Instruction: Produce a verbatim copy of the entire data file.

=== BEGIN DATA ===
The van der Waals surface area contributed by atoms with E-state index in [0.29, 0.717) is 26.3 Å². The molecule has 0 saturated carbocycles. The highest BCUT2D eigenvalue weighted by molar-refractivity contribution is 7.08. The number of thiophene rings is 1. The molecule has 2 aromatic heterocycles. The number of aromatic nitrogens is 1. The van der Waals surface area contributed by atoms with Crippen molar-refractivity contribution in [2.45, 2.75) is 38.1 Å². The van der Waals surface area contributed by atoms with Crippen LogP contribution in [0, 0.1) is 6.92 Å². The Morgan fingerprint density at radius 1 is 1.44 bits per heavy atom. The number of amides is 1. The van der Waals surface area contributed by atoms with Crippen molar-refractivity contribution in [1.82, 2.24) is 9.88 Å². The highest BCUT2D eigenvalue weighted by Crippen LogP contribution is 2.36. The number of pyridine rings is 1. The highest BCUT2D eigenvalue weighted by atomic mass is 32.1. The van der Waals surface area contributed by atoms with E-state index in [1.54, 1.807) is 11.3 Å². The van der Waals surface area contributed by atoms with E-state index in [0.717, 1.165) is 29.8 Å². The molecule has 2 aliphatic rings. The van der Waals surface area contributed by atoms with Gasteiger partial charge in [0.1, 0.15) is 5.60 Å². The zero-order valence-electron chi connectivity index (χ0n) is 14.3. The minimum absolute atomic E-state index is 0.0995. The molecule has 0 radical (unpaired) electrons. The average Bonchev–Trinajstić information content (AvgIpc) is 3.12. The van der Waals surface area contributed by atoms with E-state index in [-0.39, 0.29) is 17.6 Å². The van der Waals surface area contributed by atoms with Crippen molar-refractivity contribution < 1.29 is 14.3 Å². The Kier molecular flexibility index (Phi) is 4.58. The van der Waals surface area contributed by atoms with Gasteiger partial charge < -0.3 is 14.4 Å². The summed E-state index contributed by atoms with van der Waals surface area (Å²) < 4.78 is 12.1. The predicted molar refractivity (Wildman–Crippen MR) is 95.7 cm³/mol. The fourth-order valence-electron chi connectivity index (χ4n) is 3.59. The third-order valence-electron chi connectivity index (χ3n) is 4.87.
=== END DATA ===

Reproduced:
The van der Waals surface area contributed by atoms with E-state index in [0.29, 0.717) is 26.3 Å². The molecule has 0 saturated carbocycles. The highest BCUT2D eigenvalue weighted by molar-refractivity contribution is 7.08. The number of thiophene rings is 1. The molecule has 2 aromatic heterocycles. The number of aromatic nitrogens is 1. The van der Waals surface area contributed by atoms with Crippen molar-refractivity contribution in [2.45, 2.75) is 38.1 Å². The van der Waals surface area contributed by atoms with Crippen LogP contribution in [0, 0.1) is 6.92 Å². The Morgan fingerprint density at radius 1 is 1.44 bits per heavy atom. The number of amides is 1. The van der Waals surface area contributed by atoms with Crippen molar-refractivity contribution in [1.82, 2.24) is 9.88 Å². The highest BCUT2D eigenvalue weighted by Crippen LogP contribution is 2.36. The number of pyridine rings is 1. The highest BCUT2D eigenvalue weighted by atomic mass is 32.1. The van der Waals surface area contributed by atoms with E-state index in [1.54, 1.807) is 11.3 Å². The van der Waals surface area contributed by atoms with E-state index in [0.717, 1.165) is 29.8 Å². The molecule has 2 aliphatic rings. The van der Waals surface area contributed by atoms with Gasteiger partial charge in [0.1, 0.15) is 5.60 Å². The zero-order valence-electron chi connectivity index (χ0n) is 14.3. The minimum absolute atomic E-state index is 0.0995. The molecule has 0 radical (unpaired) electrons. The average Bonchev–Trinajstić information content (AvgIpc) is 3.12. The van der Waals surface area contributed by atoms with E-state index in [-0.39, 0.29) is 17.6 Å². The van der Waals surface area contributed by atoms with Crippen molar-refractivity contribution < 1.29 is 14.3 Å². The Kier molecular flexibility index (Phi) is 4.58. The van der Waals surface area contributed by atoms with Gasteiger partial charge < -0.3 is 14.4 Å². The summed E-state index contributed by atoms with van der Waals surface area (Å²) < 4.78 is 12.1. The predicted molar refractivity (Wildman–Crippen MR) is 95.7 cm³/mol. The fourth-order valence-electron chi connectivity index (χ4n) is 3.59. The third-order valence-electron chi connectivity index (χ3n) is 4.87.